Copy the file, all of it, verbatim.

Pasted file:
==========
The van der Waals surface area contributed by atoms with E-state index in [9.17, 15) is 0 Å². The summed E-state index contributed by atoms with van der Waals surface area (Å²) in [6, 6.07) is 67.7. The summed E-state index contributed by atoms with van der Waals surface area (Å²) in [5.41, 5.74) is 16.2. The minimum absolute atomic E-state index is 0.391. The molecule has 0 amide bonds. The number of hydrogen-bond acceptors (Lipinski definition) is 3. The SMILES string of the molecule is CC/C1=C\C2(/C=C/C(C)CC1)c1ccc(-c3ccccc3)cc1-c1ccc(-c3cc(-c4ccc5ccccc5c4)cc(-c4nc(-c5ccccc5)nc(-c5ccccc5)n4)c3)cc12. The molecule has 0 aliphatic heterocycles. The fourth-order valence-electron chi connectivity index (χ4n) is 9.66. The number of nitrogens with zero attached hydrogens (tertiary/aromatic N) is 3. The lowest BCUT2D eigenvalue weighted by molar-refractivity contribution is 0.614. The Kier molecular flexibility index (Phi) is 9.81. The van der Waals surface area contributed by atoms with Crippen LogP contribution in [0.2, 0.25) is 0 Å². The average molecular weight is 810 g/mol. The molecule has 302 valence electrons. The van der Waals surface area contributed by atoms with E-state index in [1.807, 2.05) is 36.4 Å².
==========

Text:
The van der Waals surface area contributed by atoms with E-state index in [9.17, 15) is 0 Å². The summed E-state index contributed by atoms with van der Waals surface area (Å²) in [6, 6.07) is 67.7. The summed E-state index contributed by atoms with van der Waals surface area (Å²) in [5.41, 5.74) is 16.2. The minimum absolute atomic E-state index is 0.391. The molecule has 0 amide bonds. The number of hydrogen-bond acceptors (Lipinski definition) is 3. The SMILES string of the molecule is CC/C1=C\C2(/C=C/C(C)CC1)c1ccc(-c3ccccc3)cc1-c1ccc(-c3cc(-c4ccc5ccccc5c4)cc(-c4nc(-c5ccccc5)nc(-c5ccccc5)n4)c3)cc12. The molecule has 0 aliphatic heterocycles. The fourth-order valence-electron chi connectivity index (χ4n) is 9.66. The number of nitrogens with zero attached hydrogens (tertiary/aromatic N) is 3. The lowest BCUT2D eigenvalue weighted by molar-refractivity contribution is 0.614. The Kier molecular flexibility index (Phi) is 9.81. The van der Waals surface area contributed by atoms with Crippen LogP contribution in [0.2, 0.25) is 0 Å². The average molecular weight is 810 g/mol. The molecule has 302 valence electrons. The van der Waals surface area contributed by atoms with E-state index in [1.807, 2.05) is 36.4 Å².